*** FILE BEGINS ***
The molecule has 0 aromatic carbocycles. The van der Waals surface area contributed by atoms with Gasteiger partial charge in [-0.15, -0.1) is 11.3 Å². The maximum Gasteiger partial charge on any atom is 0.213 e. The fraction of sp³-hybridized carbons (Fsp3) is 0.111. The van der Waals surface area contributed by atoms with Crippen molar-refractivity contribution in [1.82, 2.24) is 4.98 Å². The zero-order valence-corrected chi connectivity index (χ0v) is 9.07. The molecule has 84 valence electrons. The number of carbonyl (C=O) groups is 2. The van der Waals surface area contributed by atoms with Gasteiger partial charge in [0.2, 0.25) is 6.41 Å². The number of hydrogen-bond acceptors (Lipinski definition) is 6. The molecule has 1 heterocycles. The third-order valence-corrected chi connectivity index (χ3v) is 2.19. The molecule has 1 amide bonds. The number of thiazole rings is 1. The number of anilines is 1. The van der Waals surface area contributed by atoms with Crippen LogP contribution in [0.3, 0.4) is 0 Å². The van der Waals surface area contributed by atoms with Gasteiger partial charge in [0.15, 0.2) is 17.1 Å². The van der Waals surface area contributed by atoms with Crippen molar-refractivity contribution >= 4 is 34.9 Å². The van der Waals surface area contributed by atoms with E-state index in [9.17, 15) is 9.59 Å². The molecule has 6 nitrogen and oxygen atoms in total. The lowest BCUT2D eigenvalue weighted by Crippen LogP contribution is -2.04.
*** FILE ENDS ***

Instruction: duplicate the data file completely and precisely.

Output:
The molecule has 0 aromatic carbocycles. The van der Waals surface area contributed by atoms with Gasteiger partial charge in [-0.15, -0.1) is 11.3 Å². The maximum Gasteiger partial charge on any atom is 0.213 e. The fraction of sp³-hybridized carbons (Fsp3) is 0.111. The van der Waals surface area contributed by atoms with Crippen molar-refractivity contribution in [1.82, 2.24) is 4.98 Å². The zero-order valence-corrected chi connectivity index (χ0v) is 9.07. The molecule has 84 valence electrons. The number of carbonyl (C=O) groups is 2. The van der Waals surface area contributed by atoms with Gasteiger partial charge in [0.2, 0.25) is 6.41 Å². The number of hydrogen-bond acceptors (Lipinski definition) is 6. The molecule has 1 heterocycles. The third-order valence-corrected chi connectivity index (χ3v) is 2.19. The molecule has 1 amide bonds. The number of thiazole rings is 1. The number of anilines is 1. The van der Waals surface area contributed by atoms with Crippen LogP contribution in [0.3, 0.4) is 0 Å². The van der Waals surface area contributed by atoms with Gasteiger partial charge in [0.15, 0.2) is 17.1 Å². The van der Waals surface area contributed by atoms with Crippen molar-refractivity contribution >= 4 is 34.9 Å². The van der Waals surface area contributed by atoms with E-state index in [9.17, 15) is 9.59 Å². The molecule has 6 nitrogen and oxygen atoms in total. The lowest BCUT2D eigenvalue weighted by Crippen LogP contribution is -2.04.